UN Silent on Flooding of Sri Lankan Camps, Aid Groups Plead
for Release of IDPs
Matthew Russell Lee
NATIONS, August 18 -- While the UN refuses to address the flooding
the Manik Farms detention camps it built and is funding in Sri Lanka,
the aid groups while offer serves there have petitioned not only the
government but also the UN to at least release those imprisoned there
before the September monsoon season. The UN has said nothing. At the
noon briefing in New York on August 17, Inner City Press asked
City Press: Over the weekend there was this flooding of the UN-funded
camps, quite bad, and the Government has actually blamed the UN for
it, has said the UN was responsible for building the camps and for
sewage and which is now backed up and has now filled up the tents. Does
the UN have any response either to what it’s going to do to
solve this problem and also to being blamed by the Government for the
Spokesperson Montas: We’ll try to get you something from OCHA. I
don’t have anything from them this morning.
the 30 hours
later, the UN has provided no statement and no response, even to the
appeal from aid groups, that
fear that once the monsoon rains set in after September there is
significant likelihood of a major humanitarian catastrophe.
Increasingly there is an overwhelming consensus amongst health,
shelter and water experts that significant adverse monsoon conditions
will develop in IDP sites that are well beyond the present capacity
of aid agencies and the government response.
and Drainage Monsoon flooding and wind will expose structural
limitations, destroying or damaging the majority of shelters.
Additionally inadequate drainage will increase the risk of disease,
whilst the resultant water logging will severely restrict vehicle
access and hamper interventions to maintain and repair shelters in
Flooding will contaminate food supplies and render communal cooking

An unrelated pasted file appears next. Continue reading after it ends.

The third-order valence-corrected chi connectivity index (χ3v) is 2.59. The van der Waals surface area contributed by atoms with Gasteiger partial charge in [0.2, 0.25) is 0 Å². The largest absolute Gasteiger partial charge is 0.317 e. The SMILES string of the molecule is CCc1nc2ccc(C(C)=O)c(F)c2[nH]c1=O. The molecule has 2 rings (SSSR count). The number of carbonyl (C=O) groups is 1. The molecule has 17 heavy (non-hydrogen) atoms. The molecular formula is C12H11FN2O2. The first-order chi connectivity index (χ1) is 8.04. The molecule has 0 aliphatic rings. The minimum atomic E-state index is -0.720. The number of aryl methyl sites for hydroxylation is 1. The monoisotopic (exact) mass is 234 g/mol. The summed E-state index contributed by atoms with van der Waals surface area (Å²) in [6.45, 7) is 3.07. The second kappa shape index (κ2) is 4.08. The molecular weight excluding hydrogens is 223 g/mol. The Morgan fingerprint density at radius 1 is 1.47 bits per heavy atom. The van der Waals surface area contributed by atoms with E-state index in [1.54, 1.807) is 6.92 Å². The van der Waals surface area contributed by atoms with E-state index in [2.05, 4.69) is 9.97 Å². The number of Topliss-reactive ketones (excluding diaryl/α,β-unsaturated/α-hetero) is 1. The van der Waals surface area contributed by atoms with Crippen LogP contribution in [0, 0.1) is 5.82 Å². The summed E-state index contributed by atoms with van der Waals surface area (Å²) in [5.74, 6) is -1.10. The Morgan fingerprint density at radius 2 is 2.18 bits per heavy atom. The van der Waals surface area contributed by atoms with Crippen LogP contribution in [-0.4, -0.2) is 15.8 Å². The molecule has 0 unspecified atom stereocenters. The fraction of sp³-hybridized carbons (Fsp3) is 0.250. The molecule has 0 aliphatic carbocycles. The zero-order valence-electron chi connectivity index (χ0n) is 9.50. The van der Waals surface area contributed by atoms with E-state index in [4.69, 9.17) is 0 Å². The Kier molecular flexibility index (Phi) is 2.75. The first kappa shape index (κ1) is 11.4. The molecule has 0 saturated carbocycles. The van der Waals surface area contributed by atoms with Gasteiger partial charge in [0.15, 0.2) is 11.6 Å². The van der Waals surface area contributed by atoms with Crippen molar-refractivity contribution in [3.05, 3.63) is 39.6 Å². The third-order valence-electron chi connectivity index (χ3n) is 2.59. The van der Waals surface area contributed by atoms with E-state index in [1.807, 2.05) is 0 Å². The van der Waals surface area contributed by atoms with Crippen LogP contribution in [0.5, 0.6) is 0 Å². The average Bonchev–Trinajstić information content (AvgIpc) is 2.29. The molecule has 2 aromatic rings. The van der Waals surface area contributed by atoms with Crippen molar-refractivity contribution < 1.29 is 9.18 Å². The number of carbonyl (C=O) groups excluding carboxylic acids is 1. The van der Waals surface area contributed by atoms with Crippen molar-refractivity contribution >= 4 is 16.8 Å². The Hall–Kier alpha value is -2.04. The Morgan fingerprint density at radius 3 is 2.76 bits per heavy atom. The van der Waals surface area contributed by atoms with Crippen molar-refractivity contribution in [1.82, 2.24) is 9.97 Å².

areas unusable, whilst wet firewood will mean that people are unable
to cook for themselves. This could lead to serious food shortages and
malnutrition among an already vulnerable population.
and Sanitation Effluent and excreta will flood many areas of the
camps contaminating drinking and bathing water and intensifying the
risk of epidemics of life-threatening water-borne diseases, such as
cholera, typhoid and diahorrea. Many sanitation and water
purification facilities will have to be disconnected as a health and
safety measure, threatening the viability of other essential
facilities such as shelter.
Flooding will make access roads impassable preventing food, dry
clothes, life-saving medicines, and essential machine parts for
restoring water and other essential aid services from reaching the
affected IDP population.
breakdown of services in these four vital areas, we believe, will
create an unparalleled health risk threatening many thousands of
Flooding in the internment camps: what is floating in the water?
increasingly believe that from a technical and logistical
perspective, the present high concentration of people in such a
vulnerable site as Menik Farm is unworkable, unsustainable and beyond
the collective capacity of Humanitarian Agencies, the UN and the
Government to manage in a way that would guarantee the safety and
security of the IDP population.
therefore urge the government and the UN to consider additional
response strategies to ensure the health and well-being of the IDPs,
accelerated resettlement programme for Menik Farm IDPs under the
government’s present 180–day program.
a host family programme for thousands of IDPs who have access family
in nearby areas. We believe as many as 50% of camp residents have
relatives they can stay with during the monsoon.
hope that you will give serious consideration to these proposals and
we wish to reaffirm to you our common humanitarian concern and
there has as of
yet been no response. It appears that top UN humanitarian John Holmes